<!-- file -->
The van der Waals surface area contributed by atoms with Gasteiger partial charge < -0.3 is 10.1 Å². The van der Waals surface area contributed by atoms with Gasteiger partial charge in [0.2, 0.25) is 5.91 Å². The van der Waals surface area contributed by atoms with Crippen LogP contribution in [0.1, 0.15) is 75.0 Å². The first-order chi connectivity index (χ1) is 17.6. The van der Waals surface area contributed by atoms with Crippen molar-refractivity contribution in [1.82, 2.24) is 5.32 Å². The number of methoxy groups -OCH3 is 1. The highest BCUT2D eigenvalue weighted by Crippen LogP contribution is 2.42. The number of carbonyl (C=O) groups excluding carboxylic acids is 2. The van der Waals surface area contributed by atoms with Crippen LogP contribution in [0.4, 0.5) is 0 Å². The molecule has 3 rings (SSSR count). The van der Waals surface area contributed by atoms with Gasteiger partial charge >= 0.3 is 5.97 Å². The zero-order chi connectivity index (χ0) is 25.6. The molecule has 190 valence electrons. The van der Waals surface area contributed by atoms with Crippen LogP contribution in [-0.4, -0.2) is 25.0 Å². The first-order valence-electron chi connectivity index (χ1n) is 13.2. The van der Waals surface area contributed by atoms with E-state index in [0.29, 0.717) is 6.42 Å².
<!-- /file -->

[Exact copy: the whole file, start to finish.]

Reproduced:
The van der Waals surface area contributed by atoms with Gasteiger partial charge < -0.3 is 10.1 Å². The van der Waals surface area contributed by atoms with Gasteiger partial charge in [0.2, 0.25) is 5.91 Å². The van der Waals surface area contributed by atoms with Crippen LogP contribution in [0.1, 0.15) is 75.0 Å². The first-order chi connectivity index (χ1) is 17.6. The van der Waals surface area contributed by atoms with Crippen molar-refractivity contribution in [1.82, 2.24) is 5.32 Å². The number of methoxy groups -OCH3 is 1. The highest BCUT2D eigenvalue weighted by Crippen LogP contribution is 2.42. The number of carbonyl (C=O) groups excluding carboxylic acids is 2. The van der Waals surface area contributed by atoms with Crippen LogP contribution in [0.4, 0.5) is 0 Å². The molecule has 3 rings (SSSR count). The van der Waals surface area contributed by atoms with Gasteiger partial charge >= 0.3 is 5.97 Å². The zero-order chi connectivity index (χ0) is 25.6. The molecule has 190 valence electrons. The van der Waals surface area contributed by atoms with Crippen LogP contribution in [-0.4, -0.2) is 25.0 Å². The first-order valence-electron chi connectivity index (χ1n) is 13.2. The van der Waals surface area contributed by atoms with E-state index in [0.29, 0.717) is 6.42 Å².